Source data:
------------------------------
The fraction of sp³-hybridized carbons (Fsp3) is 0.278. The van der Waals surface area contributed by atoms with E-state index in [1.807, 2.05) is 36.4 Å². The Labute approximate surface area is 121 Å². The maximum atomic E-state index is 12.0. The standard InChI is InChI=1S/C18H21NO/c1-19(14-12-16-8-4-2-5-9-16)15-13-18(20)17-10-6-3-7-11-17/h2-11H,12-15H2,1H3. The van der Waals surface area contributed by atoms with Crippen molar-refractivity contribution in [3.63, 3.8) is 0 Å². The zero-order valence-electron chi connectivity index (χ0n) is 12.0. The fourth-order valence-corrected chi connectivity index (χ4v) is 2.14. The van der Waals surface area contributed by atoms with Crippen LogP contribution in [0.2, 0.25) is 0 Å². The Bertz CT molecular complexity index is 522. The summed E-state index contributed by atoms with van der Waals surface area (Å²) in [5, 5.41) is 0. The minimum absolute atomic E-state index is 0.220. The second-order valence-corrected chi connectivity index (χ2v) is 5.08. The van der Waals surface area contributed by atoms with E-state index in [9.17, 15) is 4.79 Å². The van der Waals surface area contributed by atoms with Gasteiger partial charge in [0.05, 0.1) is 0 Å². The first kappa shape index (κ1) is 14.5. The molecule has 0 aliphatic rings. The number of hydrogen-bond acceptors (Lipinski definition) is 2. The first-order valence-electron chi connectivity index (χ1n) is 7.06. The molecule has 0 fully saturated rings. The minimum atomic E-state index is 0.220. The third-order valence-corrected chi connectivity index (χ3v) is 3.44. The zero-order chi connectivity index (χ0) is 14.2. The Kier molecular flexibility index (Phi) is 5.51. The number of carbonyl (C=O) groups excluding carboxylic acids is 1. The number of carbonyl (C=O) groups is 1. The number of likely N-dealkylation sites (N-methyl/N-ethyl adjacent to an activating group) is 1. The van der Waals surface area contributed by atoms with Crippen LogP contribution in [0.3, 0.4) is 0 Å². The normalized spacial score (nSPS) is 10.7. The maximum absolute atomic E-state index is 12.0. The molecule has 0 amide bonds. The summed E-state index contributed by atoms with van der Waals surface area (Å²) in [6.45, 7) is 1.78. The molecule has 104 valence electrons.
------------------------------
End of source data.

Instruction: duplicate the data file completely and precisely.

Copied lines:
The fraction of sp³-hybridized carbons (Fsp3) is 0.278. The van der Waals surface area contributed by atoms with E-state index in [1.807, 2.05) is 36.4 Å². The Labute approximate surface area is 121 Å². The maximum atomic E-state index is 12.0. The standard InChI is InChI=1S/C18H21NO/c1-19(14-12-16-8-4-2-5-9-16)15-13-18(20)17-10-6-3-7-11-17/h2-11H,12-15H2,1H3. The van der Waals surface area contributed by atoms with Crippen molar-refractivity contribution in [3.63, 3.8) is 0 Å². The zero-order valence-electron chi connectivity index (χ0n) is 12.0. The fourth-order valence-corrected chi connectivity index (χ4v) is 2.14. The van der Waals surface area contributed by atoms with Crippen LogP contribution in [0.2, 0.25) is 0 Å². The Bertz CT molecular complexity index is 522. The summed E-state index contributed by atoms with van der Waals surface area (Å²) in [5, 5.41) is 0. The minimum absolute atomic E-state index is 0.220. The second-order valence-corrected chi connectivity index (χ2v) is 5.08. The van der Waals surface area contributed by atoms with E-state index in [9.17, 15) is 4.79 Å². The van der Waals surface area contributed by atoms with Gasteiger partial charge in [0.05, 0.1) is 0 Å². The first kappa shape index (κ1) is 14.5. The molecule has 0 aliphatic rings. The number of hydrogen-bond acceptors (Lipinski definition) is 2. The first-order valence-electron chi connectivity index (χ1n) is 7.06. The molecule has 0 fully saturated rings. The minimum atomic E-state index is 0.220. The third-order valence-corrected chi connectivity index (χ3v) is 3.44. The zero-order chi connectivity index (χ0) is 14.2. The Kier molecular flexibility index (Phi) is 5.51. The number of carbonyl (C=O) groups excluding carboxylic acids is 1. The number of carbonyl (C=O) groups is 1. The number of likely N-dealkylation sites (N-methyl/N-ethyl adjacent to an activating group) is 1. The van der Waals surface area contributed by atoms with Crippen LogP contribution in [0.3, 0.4) is 0 Å². The normalized spacial score (nSPS) is 10.7. The maximum absolute atomic E-state index is 12.0. The molecule has 0 amide bonds. The summed E-state index contributed by atoms with van der Waals surface area (Å²) in [6.45, 7) is 1.78. The molecule has 104 valence electrons.